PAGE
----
But I want to suggest we all sink a valuable dose of realism, ahead of E3 2021 kicking off in earnest - which it sort of does when Summer Games Fest starts on June 10 with a Geoff Keighly-hosted show promising a healthy handful of reveals and, ahem, world premieres. Rewind six years and E3 felt like an event apart, an exception to the norm - but it's that level of didn't-see-that-coming shock and awe that feels, increasingly, like what fans are demanding from this season of previews. When, really, we should all know by now to not pin our hopes and dreams on the news of a two-week period in June, when publishers and other major stakeholders are more content than ever to show their wares when they're ready.
I am not saying: don't be excited about E3. There's a few things I know about (don't even ask, I'm NDA'ed to the nines) which will blow viewers' proverbial socks clean off, and no doubt there's plenty more of that besides. I just want people to be surprised in the right way, and not crushed when we don't get a Metroid update, or there's no Silent Hill revival, or The Elder Scrolls VI continues to be shrouded in mystery. We gamers, we have an annoying habit of asking for the impossible and improbable like it's the easiest thing imaginable - just optimise these several things, devs, and we'll love your game more; simply slap these filters on here, and tweak that resolution and come on, how hard is this?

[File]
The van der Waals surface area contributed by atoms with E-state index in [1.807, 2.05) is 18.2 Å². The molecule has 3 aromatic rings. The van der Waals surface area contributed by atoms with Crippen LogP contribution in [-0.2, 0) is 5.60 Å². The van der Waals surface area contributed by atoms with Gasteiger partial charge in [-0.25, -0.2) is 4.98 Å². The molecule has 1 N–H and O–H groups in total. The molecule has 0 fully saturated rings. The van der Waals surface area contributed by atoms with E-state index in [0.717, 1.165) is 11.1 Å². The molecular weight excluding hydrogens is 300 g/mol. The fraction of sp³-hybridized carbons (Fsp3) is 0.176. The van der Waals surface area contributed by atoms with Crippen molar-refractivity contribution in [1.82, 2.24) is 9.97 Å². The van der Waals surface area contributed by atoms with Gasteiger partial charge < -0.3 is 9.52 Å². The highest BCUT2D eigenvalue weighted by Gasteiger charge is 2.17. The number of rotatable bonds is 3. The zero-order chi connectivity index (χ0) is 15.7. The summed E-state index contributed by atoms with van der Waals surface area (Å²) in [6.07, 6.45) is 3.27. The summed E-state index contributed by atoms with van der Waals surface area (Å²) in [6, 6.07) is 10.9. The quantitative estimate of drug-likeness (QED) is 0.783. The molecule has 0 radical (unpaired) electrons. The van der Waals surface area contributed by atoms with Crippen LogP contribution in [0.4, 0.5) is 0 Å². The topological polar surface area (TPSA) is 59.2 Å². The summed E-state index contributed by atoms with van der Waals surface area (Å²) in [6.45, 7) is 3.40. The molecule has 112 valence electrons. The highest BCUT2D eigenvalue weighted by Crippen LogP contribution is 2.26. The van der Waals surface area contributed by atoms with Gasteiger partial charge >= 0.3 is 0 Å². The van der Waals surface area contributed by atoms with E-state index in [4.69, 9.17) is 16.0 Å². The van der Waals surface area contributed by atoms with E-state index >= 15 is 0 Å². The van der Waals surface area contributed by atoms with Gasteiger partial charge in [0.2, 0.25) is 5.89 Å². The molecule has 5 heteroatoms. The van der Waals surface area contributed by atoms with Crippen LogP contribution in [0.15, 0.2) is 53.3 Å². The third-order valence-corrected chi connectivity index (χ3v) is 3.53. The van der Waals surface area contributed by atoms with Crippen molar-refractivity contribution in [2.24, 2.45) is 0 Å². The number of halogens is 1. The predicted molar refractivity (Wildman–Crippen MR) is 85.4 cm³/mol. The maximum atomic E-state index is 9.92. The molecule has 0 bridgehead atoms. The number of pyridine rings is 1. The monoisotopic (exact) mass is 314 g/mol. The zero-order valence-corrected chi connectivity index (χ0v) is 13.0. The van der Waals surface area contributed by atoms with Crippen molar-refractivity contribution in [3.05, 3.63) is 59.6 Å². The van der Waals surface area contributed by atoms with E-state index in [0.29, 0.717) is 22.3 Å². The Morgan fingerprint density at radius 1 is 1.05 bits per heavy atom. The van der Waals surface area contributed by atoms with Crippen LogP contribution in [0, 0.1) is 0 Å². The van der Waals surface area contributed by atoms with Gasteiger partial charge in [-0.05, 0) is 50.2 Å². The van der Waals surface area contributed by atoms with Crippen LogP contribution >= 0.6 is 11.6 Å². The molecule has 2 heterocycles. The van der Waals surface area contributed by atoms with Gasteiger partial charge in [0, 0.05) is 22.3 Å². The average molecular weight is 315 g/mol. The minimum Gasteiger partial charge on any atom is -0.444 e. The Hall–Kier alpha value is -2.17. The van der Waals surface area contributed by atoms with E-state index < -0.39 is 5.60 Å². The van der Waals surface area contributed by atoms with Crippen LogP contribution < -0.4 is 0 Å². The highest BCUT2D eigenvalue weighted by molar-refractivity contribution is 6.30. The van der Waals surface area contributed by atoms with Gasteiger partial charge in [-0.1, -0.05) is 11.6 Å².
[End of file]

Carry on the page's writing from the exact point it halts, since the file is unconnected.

Very, actually - which is why, this year more than any other before it, E3 2021 is probably going to be a lot more about what's almost ready, what's on the horizon, than all that much that's wildly beyond it. (Nintendo have confirmed as much, an emphasis on 2021 only.) Developers are still getting to grips with the PlayStation 5 and Xbox Series X, and publishers big and small are punching the numbers after an unprecedented period of global lockdowns and stop-start production processes. Big new games may actually be less of a thing, this year.
Expect Xbox to talk as much about services and infrastructure, studio acquisitions and player base growth as any new games (though the improved Halo Infinite will, surely, get a deep-dive showing off). Assuming they do confirm a Direct, expect Nintendo to focus on hardware, on the so-called Switch Pro and maybe even some other console-kinda-thing, and not pull many first-party rabbits from their voluminous sleeves (Rabbids, on the other hand). PlayStation... No, PlayStation really does need some big new games, don't they?
Or: expect nothing, and enjoy everything. Just don't immediately complain when something you so desperately wanted to see isn't shown off, because it's been a year - hell, it's been more than a year. To see E3 happening at all feels like a step back towards the old normal. Whether we need that old normal or not - brilliant though it felt in 2015 - remains to be seen, and this year's showcases will help to determine that. Now, hurry up and do something with the Snatcher IP, Konami, before I throw virtual hands all over ResetEra.
Featured Image Credit: Sony Interactive Entertainment, Nintendo, Entertainment Software Association